Verona, the city of the Arena and famous opera performances; the "City of Love" that framed Romeo and Juliet's tragic love.
"There is no world without Verona walls, But purgatory, torture, hell itself. Hence-banished is banish'd from the world, And world's exile is death: then banished, Is death mis-term'd: calling death banishment, Thou cutt'st my head off with a golden axe, And smilest upon the stroke that murders me" (William Shakespeare, Romeo and Juliet - act III, scene III).
Despite its Medieval aspect, Verona is second only to Rome as far as the quality and preservation of its Roman antiquities: the Arena, the Roman Theatre, built on the slopes of Colle di Castel San Pietro, Ponte Pietra, the Gavi Triumphal Arch, the monumental gateways, in addition to many Roman villas and domus found beneath the level of the street.
The Scaligeris transformed the appearance of the city, building the fortifications, the Castelvecchio, the cangrande's palace and other palaces of the Della Scala Family (Lords of Verona), the Ponte Scaligero, the Domus Mercatorum and Piazza Erbe and last but not least, their splendid intricate funerary monuments, the "Arche Scaligere".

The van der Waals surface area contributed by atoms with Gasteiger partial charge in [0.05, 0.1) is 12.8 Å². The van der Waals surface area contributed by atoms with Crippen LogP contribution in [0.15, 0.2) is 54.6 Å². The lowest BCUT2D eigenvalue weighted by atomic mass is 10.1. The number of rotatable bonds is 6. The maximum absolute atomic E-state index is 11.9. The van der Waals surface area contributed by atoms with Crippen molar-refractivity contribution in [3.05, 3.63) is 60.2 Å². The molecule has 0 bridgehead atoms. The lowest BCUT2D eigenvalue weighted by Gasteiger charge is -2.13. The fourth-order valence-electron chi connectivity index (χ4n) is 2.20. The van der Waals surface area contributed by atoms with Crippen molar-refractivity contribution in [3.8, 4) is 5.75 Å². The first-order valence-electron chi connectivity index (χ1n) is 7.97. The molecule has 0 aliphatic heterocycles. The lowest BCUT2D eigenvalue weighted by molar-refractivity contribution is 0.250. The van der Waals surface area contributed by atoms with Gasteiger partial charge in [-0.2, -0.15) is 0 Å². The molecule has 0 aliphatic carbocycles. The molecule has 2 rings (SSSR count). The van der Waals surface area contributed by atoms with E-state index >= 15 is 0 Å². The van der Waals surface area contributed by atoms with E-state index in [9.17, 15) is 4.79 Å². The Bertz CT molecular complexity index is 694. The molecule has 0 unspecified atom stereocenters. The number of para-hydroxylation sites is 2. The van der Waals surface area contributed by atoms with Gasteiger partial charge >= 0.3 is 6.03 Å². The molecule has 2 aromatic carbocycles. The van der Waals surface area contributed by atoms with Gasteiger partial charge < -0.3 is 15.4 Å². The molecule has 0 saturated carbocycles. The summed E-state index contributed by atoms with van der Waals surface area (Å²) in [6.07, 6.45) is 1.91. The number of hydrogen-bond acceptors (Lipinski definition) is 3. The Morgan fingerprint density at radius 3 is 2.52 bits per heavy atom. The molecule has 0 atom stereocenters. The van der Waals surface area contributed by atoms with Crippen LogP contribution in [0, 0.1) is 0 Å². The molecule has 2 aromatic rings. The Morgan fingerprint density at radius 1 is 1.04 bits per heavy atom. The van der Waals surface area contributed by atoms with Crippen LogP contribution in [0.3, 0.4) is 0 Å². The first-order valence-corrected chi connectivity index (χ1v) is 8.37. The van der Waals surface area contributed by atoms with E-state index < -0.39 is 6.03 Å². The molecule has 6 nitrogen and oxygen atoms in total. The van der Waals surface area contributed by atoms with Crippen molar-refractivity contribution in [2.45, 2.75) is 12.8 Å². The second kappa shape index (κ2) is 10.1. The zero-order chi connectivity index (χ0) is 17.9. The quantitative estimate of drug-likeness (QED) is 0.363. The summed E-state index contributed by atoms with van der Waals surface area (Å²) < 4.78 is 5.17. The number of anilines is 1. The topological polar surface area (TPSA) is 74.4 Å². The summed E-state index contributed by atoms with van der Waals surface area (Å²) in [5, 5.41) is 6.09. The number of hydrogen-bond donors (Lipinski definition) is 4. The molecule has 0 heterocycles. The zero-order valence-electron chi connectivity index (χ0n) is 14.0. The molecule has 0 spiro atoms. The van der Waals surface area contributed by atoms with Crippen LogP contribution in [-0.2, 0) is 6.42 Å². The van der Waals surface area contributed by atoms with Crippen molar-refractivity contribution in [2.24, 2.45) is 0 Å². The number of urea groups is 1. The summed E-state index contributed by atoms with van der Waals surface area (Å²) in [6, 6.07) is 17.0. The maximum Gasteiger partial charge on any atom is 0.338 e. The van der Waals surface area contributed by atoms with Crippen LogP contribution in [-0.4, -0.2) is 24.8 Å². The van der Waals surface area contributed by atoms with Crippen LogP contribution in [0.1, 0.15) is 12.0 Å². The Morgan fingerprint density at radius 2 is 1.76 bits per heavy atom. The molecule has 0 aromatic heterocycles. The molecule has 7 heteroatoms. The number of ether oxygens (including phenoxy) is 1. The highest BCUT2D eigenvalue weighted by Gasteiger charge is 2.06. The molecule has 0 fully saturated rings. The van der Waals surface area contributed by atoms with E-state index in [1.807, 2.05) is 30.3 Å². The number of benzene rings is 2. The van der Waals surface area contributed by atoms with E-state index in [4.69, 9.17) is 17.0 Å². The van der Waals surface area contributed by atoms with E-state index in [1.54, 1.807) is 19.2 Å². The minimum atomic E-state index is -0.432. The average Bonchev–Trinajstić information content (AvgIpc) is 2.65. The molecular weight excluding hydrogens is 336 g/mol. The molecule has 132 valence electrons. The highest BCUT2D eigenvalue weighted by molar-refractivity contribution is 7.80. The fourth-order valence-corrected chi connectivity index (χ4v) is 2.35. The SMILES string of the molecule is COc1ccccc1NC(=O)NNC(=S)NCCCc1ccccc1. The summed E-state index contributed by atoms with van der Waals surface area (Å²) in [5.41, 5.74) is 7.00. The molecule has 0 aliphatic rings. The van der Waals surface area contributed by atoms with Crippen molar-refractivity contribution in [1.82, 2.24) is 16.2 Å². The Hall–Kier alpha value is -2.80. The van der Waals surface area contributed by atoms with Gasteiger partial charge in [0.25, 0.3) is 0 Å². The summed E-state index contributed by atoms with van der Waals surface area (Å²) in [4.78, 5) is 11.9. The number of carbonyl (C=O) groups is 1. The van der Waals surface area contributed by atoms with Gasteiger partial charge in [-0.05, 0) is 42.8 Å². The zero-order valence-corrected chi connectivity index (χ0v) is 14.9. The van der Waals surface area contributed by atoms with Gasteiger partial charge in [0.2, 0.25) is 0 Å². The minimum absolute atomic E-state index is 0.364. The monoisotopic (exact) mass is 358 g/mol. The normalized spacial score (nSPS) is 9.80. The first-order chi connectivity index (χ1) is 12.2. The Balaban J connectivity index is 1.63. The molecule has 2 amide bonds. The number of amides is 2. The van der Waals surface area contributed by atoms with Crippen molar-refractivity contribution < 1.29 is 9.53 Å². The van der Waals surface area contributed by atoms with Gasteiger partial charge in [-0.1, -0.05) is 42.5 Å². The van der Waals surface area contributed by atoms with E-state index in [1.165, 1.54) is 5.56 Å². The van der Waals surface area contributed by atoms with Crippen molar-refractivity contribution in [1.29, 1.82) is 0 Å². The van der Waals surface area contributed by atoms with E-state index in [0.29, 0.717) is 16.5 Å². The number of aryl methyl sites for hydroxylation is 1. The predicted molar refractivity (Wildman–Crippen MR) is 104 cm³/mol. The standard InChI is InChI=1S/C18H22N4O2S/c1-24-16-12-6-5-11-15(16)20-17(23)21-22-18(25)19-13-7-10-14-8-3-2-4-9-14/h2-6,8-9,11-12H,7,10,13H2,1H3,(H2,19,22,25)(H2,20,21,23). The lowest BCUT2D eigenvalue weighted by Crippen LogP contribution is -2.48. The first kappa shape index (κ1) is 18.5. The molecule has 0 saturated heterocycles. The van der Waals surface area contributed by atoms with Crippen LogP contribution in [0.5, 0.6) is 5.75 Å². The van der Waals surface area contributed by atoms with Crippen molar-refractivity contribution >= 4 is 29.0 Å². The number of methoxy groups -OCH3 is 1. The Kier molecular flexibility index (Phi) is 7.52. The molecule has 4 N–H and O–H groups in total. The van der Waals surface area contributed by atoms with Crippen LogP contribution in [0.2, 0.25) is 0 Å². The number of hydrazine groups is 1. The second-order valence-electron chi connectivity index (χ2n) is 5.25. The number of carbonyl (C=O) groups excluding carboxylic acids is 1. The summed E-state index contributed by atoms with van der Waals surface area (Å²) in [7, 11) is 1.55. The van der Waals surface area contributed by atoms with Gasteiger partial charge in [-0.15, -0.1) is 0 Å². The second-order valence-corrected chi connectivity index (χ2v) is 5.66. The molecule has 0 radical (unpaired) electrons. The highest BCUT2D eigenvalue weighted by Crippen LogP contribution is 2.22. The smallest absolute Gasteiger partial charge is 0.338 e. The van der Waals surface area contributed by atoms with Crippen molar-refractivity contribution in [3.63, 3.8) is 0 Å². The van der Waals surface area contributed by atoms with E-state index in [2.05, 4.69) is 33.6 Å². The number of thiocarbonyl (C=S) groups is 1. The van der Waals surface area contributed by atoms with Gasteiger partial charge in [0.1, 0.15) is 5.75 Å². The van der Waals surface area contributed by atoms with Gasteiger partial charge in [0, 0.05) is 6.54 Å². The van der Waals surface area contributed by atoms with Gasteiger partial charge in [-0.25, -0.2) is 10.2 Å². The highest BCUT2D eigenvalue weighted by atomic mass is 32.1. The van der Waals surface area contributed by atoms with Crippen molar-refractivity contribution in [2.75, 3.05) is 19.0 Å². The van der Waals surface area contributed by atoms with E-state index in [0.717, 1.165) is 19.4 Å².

The Venetian domination has left its mark on the noble palaces overlooking Verona's most important squares and streets: Palazzo della Gran Guardia, Palazzo Pompei, Palazzo Maffei, the "Loggia del Consiglio" and the Domus Nova in Piazza dei Signori ("Lords' Square").
During the Austrian domination the bastions, the Arsenal, Palazzo barbieri and the monumental neoclassic graveyard were built.
But you cannot say to have been in Verona, if you have not visited the famous Juliet's house in Via Cappello and her balcony.